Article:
Micro mod 10: Readings for eighth edition

Micro mod 10: Readings for eighth edition

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Microeconomics, Module 10, “Knowledge and Information”


Micro mod 10: Readings for eighth edition


(The attached PDF file has better formatting.)


Updated: October 16, 2010


{The Landsburg textbook is excellent.  We say to read certain sections and to skip others.  This does not mean that certain sections are better; it means that the homework assignments and exam problems are based on the sections that you must read for this course.  Some of the skipped sections are fascinating, but they are not tested.}


Module 10 deals with information and how it affects economic systems and social welfare.  This topic was central to the debate between advocates of free markets vs communism.  That debate is over: the price system produces more social gains than central planning.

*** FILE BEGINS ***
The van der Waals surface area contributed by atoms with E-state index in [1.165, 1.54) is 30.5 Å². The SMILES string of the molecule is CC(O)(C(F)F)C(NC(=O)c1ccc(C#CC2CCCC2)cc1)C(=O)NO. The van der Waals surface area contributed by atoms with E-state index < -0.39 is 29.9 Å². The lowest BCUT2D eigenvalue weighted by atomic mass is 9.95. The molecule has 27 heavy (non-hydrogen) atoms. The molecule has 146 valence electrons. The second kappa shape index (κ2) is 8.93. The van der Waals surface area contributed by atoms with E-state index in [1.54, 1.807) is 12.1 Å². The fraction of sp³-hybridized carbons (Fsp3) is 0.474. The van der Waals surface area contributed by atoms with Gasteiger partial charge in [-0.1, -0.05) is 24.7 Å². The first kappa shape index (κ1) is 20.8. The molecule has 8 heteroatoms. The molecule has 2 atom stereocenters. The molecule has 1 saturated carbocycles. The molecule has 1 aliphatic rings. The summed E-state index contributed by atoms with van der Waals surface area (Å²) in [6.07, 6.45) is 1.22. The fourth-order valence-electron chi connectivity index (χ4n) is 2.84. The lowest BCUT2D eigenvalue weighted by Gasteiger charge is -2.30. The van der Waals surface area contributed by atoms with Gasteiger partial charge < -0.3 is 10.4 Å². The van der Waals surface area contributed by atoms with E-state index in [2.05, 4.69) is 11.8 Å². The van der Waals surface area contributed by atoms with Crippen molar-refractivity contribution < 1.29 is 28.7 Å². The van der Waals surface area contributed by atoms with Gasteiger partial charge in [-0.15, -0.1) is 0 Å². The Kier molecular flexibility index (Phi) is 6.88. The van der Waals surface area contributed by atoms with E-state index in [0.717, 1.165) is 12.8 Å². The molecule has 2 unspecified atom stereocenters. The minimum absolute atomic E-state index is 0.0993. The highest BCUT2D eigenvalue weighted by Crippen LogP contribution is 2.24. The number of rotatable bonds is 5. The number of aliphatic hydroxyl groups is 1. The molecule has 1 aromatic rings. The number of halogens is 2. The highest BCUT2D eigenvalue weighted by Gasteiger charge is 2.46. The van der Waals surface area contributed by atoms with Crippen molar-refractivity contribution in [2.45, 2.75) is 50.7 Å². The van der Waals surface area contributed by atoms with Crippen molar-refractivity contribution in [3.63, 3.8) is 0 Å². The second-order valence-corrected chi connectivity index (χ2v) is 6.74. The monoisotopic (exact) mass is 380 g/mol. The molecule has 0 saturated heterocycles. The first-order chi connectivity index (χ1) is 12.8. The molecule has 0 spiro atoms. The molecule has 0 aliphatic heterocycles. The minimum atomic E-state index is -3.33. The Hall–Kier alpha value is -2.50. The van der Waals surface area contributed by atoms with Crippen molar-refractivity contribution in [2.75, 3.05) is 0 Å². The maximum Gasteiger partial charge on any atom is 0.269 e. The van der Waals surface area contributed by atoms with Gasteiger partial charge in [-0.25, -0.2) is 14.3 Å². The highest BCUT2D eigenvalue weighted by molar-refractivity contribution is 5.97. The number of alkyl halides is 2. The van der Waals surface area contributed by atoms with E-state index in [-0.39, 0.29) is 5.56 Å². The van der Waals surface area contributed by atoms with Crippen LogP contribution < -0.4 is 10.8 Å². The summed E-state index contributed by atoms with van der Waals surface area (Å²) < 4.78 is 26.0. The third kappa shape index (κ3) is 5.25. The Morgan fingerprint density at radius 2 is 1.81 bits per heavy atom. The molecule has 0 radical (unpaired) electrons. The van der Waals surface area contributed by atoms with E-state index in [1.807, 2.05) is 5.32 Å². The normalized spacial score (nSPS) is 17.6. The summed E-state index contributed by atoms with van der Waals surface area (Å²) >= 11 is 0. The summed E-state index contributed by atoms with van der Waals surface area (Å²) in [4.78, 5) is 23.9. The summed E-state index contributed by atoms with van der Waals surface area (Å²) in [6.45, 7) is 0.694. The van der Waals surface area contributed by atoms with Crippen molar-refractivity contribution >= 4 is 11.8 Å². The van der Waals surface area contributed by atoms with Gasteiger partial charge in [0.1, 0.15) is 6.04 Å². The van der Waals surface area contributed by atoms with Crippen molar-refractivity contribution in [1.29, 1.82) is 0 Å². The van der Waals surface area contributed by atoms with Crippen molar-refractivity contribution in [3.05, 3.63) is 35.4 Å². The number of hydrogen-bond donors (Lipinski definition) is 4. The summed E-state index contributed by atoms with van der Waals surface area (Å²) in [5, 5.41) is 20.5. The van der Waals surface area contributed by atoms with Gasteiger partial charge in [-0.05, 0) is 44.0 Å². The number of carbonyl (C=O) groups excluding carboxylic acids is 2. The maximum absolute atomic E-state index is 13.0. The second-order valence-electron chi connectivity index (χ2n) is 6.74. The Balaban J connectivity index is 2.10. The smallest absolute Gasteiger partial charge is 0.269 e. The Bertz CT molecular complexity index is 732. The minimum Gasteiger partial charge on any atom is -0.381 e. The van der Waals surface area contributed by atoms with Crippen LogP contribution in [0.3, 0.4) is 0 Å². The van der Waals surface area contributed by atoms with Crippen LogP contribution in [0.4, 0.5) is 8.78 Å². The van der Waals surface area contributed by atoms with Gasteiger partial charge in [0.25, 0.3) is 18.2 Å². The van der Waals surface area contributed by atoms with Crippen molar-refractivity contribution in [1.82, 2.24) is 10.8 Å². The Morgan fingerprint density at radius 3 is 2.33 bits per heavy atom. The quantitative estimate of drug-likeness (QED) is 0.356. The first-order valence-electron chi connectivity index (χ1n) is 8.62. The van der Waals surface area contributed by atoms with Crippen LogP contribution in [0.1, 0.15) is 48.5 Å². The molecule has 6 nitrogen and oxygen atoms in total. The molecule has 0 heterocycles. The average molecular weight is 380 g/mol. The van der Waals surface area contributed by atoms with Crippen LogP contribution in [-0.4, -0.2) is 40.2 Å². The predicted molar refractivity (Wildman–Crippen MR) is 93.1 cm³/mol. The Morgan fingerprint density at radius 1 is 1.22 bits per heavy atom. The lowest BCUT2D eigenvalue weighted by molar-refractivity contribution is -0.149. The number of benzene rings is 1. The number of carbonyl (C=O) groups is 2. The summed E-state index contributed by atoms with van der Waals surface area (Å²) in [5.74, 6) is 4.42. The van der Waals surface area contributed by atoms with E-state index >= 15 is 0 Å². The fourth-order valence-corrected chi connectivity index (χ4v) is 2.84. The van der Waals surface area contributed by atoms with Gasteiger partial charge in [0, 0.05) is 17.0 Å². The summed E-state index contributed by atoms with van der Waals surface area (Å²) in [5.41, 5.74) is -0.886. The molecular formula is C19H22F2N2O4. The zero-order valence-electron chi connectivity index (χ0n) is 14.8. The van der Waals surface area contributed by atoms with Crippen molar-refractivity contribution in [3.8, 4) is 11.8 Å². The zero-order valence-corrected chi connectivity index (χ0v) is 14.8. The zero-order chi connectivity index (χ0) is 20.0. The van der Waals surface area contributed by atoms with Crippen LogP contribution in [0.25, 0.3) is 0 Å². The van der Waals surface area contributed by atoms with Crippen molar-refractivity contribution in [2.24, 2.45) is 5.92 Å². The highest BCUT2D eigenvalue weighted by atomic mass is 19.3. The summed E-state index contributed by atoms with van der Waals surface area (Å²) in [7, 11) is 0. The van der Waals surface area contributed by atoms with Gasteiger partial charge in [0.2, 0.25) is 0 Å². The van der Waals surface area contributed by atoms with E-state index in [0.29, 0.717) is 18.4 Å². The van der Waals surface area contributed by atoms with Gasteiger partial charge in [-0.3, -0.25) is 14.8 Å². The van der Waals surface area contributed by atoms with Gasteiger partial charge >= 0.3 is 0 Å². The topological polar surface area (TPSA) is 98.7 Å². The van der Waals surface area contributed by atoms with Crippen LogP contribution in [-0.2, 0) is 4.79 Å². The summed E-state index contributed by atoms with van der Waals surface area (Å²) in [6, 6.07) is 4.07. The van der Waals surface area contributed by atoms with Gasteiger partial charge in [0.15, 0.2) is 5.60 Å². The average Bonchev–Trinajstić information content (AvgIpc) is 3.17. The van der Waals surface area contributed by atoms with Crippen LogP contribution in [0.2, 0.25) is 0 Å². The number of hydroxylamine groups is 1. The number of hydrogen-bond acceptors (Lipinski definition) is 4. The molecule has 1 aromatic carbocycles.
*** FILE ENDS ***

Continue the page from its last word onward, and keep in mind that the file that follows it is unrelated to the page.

Jacob: What happens to economic systems that retain central planning instead of prices?


Rachel: Central planning causes the economic system to perform poorly, leading to social failure in authoritarian countries (Soviet Union and Eastern Europe), slow decay in democratic countries (continental Europe), or to economic changes (mainland China).


Jacob: Might we conclude that democracy performs better than other political systems?


Rachel: Economist once believed so. Now it seems that democracy helps the economy up to a point; too much democracy can hinder economic growth. Asian countries with moderate democracy (Taiwan, Hong Kong, South Korea) or with limited economic choices but no political democracy (Singapore, Hong Kong, Vietnam) may do better than western European countries with full democracy (France, Spain, Greece, Ireland, Britain, Portugal). This is a fascinating topic, which Barro (macroeconomics course) discusses in more detail. We don't really know what causes countries to prosper. Twenty years ago, people viewed Japan as the emerging economic giant; now some people see mainland China in similar hues. But the predictions are premature. China remains a poor country (per capita) whose one child policy may stunt its economic development.